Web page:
Rather than apologizing to the audience for pushing Cruel Summer back so many times that its debut now marks the end of the summer season in the northern hemisphere, Kanye West and fellow Chicago hometown hero R. Kelly elect to give middle fingers “To The World” instead over this Andrew Wansel / 'Ye-produced introductory track. The mood is deliberately antagonistic for no apparent reason, not unlike the bully in elementary school who picked fights with the smaller kids because he was getting ignored at home by his whore mother and a series of increasingly abusive “uncles”. Kells even sings at one point, “The whole world is a couch / Bitch, I'm Rick James”. I can't make this shit up. Although that last line I wrote implies that some may find this song amusing, it really isn't, and it kicks Cruel Summer off on the worst possible note. Good job, Yeezy, alienating the fans right off the bat.

2. CLIQUE (KANYE WEST, JAY-Z, & BIG SEAN)
For me, “Big” Sean Anderson has made only two worthwhile contributions to the art form: his reading of the word “swerve” during the hook on “Mercy” (which is, coincidentally, the very next track on Cruel Summer), and his insistence on remixing his own “Dance (A$$)” with Nicki Minaj and convincing her to appear in the video for it, thereby giving GIF creators the world over the gift that keeps on giving, because, while most of you two don't care for Onika's rhymes, flow, or general sense of self-worth, I have yet to hear anyone complain about her ass. So I am pleased to report that I actually liked Sean's verse over this low-key and dope-as-shit Hit-Boy production. Sure, he's lyrically murdered by both an impressive Kanye West and “G.O.O.D. Music's drug-dealing cousin” Jay-Z, and his hook borders on annoying, but I still found this enjoyable as hell. Expect to hear this single on the radio for much longer than absolutely necessary.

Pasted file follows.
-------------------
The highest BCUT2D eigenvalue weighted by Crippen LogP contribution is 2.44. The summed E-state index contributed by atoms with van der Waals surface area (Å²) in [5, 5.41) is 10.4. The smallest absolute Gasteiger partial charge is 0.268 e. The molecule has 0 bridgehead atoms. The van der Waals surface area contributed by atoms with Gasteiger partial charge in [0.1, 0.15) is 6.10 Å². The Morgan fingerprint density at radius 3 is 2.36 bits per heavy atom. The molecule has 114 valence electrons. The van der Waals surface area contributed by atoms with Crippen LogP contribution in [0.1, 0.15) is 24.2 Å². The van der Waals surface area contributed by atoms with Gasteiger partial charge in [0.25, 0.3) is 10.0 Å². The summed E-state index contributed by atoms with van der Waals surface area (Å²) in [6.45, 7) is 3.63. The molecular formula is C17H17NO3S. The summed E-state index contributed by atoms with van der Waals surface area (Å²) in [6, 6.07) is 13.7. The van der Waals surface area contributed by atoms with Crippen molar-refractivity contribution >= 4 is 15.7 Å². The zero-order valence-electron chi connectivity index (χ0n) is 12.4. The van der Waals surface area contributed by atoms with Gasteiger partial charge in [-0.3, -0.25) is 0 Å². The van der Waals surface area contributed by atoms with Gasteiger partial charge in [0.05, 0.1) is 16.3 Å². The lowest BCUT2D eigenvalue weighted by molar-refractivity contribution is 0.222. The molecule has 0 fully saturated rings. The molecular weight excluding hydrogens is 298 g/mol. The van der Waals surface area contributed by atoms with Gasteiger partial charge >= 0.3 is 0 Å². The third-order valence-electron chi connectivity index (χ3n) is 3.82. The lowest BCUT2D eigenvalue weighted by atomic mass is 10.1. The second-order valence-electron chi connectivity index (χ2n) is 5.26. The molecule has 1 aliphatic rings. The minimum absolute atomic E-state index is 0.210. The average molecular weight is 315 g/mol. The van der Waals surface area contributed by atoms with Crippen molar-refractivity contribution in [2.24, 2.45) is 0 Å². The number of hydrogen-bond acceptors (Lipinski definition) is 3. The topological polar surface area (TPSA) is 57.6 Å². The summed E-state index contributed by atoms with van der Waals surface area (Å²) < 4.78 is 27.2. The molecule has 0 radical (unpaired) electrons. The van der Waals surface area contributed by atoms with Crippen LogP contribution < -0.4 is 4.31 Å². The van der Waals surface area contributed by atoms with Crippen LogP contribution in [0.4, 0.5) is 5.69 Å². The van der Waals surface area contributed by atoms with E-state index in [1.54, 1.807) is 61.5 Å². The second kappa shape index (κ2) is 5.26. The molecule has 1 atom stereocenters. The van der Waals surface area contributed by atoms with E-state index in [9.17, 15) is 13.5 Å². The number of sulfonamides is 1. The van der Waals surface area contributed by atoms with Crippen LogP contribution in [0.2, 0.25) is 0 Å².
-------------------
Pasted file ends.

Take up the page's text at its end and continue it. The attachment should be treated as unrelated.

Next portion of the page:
3. MERCY (KANYE WEST, BIG SEAN, PUSHA T, & 2 CHAINZ)
I feel like I've been aware of this song for the past seven fucking years, it's been out so goddamn long. I know you two have been waiting impatiently for my thoughts on one of the first actual singles released from this project (as it dropped around the same time as “Cold”), so here's Max's official opinion: I like it overall, but there are elements to the song that are questionable. For example, why did Kanye West feel the need to perform his verse over an entirely different beat (other than the fact that he's Kanye West)? How the hell did Big Sean score the opening verse (his second of Cruel Summer thus far)? What's with the sampled chanting during the hook? And why is 2 Chainz receiving so much acclaim for a verse where he uses the word “horsepower” three times within the span of a single bar? And yet, I still really like this song for what it is: a celebration of excess, an exercise in shit-talking, and proof positive that repeated exposure can cause you to look at some songs with positive intent rather than wanting to rip it apart every chance you get. Contradiction? Perhaps, but it is what it is. Also, I liked Pusha T's verse.

4. NEW GOD FLOW (KANYE WEST, PUSHA T, & GHOSTFACE KILLAH)